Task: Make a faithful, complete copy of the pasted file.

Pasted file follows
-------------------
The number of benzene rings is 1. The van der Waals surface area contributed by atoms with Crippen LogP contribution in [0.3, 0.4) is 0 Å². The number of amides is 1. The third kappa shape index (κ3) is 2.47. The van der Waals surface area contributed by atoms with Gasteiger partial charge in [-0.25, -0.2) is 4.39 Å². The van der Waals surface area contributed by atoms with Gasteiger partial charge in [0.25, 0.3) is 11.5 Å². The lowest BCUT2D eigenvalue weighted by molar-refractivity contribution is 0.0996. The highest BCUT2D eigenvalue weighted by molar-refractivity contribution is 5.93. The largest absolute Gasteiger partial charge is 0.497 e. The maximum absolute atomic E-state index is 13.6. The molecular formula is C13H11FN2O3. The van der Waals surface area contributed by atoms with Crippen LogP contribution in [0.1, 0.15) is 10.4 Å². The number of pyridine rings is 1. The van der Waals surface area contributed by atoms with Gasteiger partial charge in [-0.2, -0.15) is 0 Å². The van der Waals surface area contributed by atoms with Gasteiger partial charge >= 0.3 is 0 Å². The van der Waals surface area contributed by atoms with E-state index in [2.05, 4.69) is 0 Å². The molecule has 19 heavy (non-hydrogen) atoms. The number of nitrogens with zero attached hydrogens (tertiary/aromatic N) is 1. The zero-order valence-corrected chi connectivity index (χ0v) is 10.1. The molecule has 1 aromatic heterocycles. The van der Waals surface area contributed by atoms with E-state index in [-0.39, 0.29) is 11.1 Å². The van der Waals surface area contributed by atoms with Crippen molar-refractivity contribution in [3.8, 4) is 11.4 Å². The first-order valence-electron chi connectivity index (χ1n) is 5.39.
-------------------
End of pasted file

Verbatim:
The number of benzene rings is 1. The van der Waals surface area contributed by atoms with Crippen LogP contribution in [0.3, 0.4) is 0 Å². The number of amides is 1. The third kappa shape index (κ3) is 2.47. The van der Waals surface area contributed by atoms with Gasteiger partial charge in [-0.25, -0.2) is 4.39 Å². The van der Waals surface area contributed by atoms with Gasteiger partial charge in [0.25, 0.3) is 11.5 Å². The lowest BCUT2D eigenvalue weighted by molar-refractivity contribution is 0.0996. The highest BCUT2D eigenvalue weighted by molar-refractivity contribution is 5.93. The largest absolute Gasteiger partial charge is 0.497 e. The maximum absolute atomic E-state index is 13.6. The molecular formula is C13H11FN2O3. The van der Waals surface area contributed by atoms with Crippen LogP contribution in [0.1, 0.15) is 10.4 Å². The number of pyridine rings is 1. The van der Waals surface area contributed by atoms with Gasteiger partial charge in [-0.2, -0.15) is 0 Å². The van der Waals surface area contributed by atoms with Gasteiger partial charge >= 0.3 is 0 Å². The van der Waals surface area contributed by atoms with E-state index in [2.05, 4.69) is 0 Å². The molecule has 19 heavy (non-hydrogen) atoms. The number of nitrogens with zero attached hydrogens (tertiary/aromatic N) is 1. The zero-order valence-corrected chi connectivity index (χ0v) is 10.1. The molecule has 1 aromatic heterocycles. The van der Waals surface area contributed by atoms with E-state index in [-0.39, 0.29) is 11.1 Å². The van der Waals surface area contributed by atoms with Crippen molar-refractivity contribution in [3.8, 4) is 11.4 Å². The first-order valence-electron chi connectivity index (χ1n) is 5.39.